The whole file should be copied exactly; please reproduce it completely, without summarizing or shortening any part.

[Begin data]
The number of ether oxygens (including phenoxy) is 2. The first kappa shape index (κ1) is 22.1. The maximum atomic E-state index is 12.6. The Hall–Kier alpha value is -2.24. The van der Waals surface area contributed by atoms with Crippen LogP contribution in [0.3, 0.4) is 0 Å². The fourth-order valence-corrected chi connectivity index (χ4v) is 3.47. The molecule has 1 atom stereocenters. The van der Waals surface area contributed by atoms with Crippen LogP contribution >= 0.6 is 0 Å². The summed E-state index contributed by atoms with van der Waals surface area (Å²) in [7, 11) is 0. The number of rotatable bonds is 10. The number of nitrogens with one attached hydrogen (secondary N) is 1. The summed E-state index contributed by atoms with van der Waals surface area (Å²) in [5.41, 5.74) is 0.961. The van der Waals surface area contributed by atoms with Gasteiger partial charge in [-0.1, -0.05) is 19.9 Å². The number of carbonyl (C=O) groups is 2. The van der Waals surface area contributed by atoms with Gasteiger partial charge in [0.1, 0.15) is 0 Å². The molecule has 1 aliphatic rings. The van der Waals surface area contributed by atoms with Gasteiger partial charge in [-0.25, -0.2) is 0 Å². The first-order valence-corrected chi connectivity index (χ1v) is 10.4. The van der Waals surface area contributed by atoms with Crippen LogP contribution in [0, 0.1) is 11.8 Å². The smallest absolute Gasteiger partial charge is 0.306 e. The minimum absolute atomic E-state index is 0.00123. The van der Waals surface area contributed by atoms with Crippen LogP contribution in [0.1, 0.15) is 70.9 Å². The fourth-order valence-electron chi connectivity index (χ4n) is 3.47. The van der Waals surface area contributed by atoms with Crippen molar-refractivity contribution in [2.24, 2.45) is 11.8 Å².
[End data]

The number of ether oxygens (including phenoxy) is 2. The first kappa shape index (κ1) is 22.1. The maximum atomic E-state index is 12.6. The Hall–Kier alpha value is -2.24. The van der Waals surface area contributed by atoms with Crippen LogP contribution in [0.3, 0.4) is 0 Å². The fourth-order valence-corrected chi connectivity index (χ4v) is 3.47. The molecule has 1 atom stereocenters. The van der Waals surface area contributed by atoms with Crippen LogP contribution >= 0.6 is 0 Å². The summed E-state index contributed by atoms with van der Waals surface area (Å²) in [7, 11) is 0. The number of rotatable bonds is 10. The number of nitrogens with one attached hydrogen (secondary N) is 1. The summed E-state index contributed by atoms with van der Waals surface area (Å²) in [5.41, 5.74) is 0.961. The van der Waals surface area contributed by atoms with Gasteiger partial charge in [-0.1, -0.05) is 19.9 Å². The number of carbonyl (C=O) groups is 2. The van der Waals surface area contributed by atoms with Gasteiger partial charge in [0.1, 0.15) is 0 Å². The molecule has 1 aliphatic rings. The van der Waals surface area contributed by atoms with Gasteiger partial charge in [-0.25, -0.2) is 0 Å². The first-order valence-corrected chi connectivity index (χ1v) is 10.4. The van der Waals surface area contributed by atoms with Crippen LogP contribution in [0, 0.1) is 11.8 Å². The smallest absolute Gasteiger partial charge is 0.306 e. The minimum absolute atomic E-state index is 0.00123. The van der Waals surface area contributed by atoms with Crippen LogP contribution in [0.1, 0.15) is 70.9 Å². The fourth-order valence-electron chi connectivity index (χ4n) is 3.47. The van der Waals surface area contributed by atoms with Crippen molar-refractivity contribution in [2.24, 2.45) is 11.8 Å².